The daffodil is symbolic to many of us; an innocent sign that winter and spring are side by side before walking away from each other taking the past and the future with them. The nodding yellow flowers of Narcissus can be bathed in sunshine or covered in snow, or, as I write this, blown horizontal by storm Eunice. It will weather all of this, experiencing everything that this time of year throws at it until it fades while other flowers form. Playing the role of seasonal buffer to perfection, the Narcissus must be able to withstand hungry bulb grubbers as well as the weather; it has become the icon it is through its attractiveness and its defences.
There’s a lot going on with the name of this plant; firstly, the common name ‘daffodil’ has origins in the name ‘asphodel’, a plant that is steeped in its own Greek mythology and a flower that the daffodil was compared to. Somewhere along to line the letter D was added, maybe someone had a cold when they were saying it, or hayfever… ‘dasphodel’ … anyway, added it was and daffodil was named.
The Latin name Narcissus has a number of meanings. It is derived from the Greek word for intoxicated or numbness; this is a reference to the toxicity of the plant, every part is poisonous which is why squirrels leave them alone. If you put daffodils in a vase with other flowers, their sap will poison the water and you’ll see the innocent looking daffodil surrounded by the dead blooms of its vase neighbours. Fittingly, in Greek mythology, Narcissus was the handsome hunter who happened to see his reflection in a pool and couldn’t look away, he stayed by the water, head nodded over, looking at himself and nothing else, hence narcissist. In time, he melts away and all that is left is a Narcissus flower, its head nodding over the pool admiring itself, disallowing any floral friends; the toxins released from the bulb restrict growth of other plants around them.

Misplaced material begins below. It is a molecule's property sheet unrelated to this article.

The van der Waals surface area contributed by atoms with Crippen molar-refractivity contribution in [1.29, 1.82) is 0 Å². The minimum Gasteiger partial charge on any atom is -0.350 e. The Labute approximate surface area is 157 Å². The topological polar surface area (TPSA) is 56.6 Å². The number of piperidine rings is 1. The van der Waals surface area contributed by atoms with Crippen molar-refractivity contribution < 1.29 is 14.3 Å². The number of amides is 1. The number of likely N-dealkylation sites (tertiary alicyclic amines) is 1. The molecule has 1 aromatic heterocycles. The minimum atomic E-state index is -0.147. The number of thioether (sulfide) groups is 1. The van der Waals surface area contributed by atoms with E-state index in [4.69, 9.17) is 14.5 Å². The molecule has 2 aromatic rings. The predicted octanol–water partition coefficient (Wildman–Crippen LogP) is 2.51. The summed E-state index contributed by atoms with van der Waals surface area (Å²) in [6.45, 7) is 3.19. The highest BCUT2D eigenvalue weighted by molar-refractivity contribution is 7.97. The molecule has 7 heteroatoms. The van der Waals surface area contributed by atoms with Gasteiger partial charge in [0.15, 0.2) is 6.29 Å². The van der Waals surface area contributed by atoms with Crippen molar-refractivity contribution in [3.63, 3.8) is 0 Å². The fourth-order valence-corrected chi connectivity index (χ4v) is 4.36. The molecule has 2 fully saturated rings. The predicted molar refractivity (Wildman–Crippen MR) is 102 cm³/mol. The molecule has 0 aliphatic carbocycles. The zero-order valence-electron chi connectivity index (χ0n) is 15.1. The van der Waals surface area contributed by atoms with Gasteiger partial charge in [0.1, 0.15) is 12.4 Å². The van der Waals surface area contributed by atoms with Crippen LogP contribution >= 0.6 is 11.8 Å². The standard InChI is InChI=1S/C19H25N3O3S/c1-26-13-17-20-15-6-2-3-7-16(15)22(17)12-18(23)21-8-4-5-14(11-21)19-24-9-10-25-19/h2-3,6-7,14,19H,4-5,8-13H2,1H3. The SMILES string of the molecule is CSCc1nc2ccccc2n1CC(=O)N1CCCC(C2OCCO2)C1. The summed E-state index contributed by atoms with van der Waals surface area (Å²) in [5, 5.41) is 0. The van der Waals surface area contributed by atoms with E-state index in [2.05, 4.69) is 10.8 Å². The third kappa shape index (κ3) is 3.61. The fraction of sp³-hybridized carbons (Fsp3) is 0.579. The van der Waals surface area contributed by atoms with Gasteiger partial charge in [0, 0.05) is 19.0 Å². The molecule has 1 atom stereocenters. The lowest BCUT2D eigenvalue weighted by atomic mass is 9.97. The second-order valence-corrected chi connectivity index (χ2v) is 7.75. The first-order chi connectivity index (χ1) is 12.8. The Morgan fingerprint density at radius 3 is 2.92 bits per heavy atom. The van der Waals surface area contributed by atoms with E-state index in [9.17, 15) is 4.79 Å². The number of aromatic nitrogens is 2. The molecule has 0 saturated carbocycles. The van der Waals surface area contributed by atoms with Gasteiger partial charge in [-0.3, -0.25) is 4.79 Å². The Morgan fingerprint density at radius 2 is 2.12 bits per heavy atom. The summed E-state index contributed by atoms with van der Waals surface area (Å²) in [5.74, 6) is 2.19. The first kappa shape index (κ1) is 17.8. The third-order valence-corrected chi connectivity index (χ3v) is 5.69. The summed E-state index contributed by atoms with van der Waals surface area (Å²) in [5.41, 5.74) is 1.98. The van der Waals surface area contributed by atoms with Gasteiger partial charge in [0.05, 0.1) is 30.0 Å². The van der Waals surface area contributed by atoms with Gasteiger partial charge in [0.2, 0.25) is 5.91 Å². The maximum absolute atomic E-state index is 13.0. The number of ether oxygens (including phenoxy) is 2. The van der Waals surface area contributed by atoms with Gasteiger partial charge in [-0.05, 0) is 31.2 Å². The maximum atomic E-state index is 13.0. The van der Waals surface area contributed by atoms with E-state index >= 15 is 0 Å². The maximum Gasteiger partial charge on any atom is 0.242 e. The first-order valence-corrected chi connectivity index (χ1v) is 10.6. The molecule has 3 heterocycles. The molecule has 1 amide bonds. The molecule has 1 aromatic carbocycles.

In the wild the plant grows in Mediterranean regions through to the Iberian peninsula, anything in the UK here is a naturalised introduction. One species in particular N.pseudonarcissus is an ancient introduction but considered here a wild daffodil; also known as the lent lily. It is much smaller than garden centre varieties and can be found throughout the British Isles and particularly here on the West side. In Wales a sub-species, the Tenby daffodil (N.pseudonarcissus ssp.obvallaris), grows wild throughout the country and is the much loved national flower growing in drifts through woods and meadows.
Today there are over 13,000 species of daffodil divided into 13 descriptive divisions, from trumpet to triandus to tazetta, there is a place for all cultivars. Narcissus himself would be pleased with the attention that is heaped on this flower, and it is a welcome sight at a time when everyone needs to see signs of the warming soil and lengthening days. Nodding in its self-absorbed love of itself, toxic sap running through the stem, but brightening our world through all the weather that February and March can throw at it.
4 thoughts on “Toxic beauty”
Fascinating – love the idea it’s nodding because it’s so pleased with itself!
I always understood the story was they were hanging their heads in sorrow because of the demise of St David hence them being the flower of Wales. As a young person I rarely saw daffs out before mid March so could never work that one out as St David’s day is 1st March. Of course now you can get daffs with a flowering period from December onwards and plant them for succession of blooms for several months.
Thank you Frances, we didn’t know about the hanging heads in sorrow story; it’s a plant that inspires stories and poetry wherever it goes!
What a wonderful and lyrical history of the daffodil. I like that the daff in the second image mirrors the posture of Narcissus gazing into the pond. I’m sure that I’ll now think of that every time I encounter daffodils…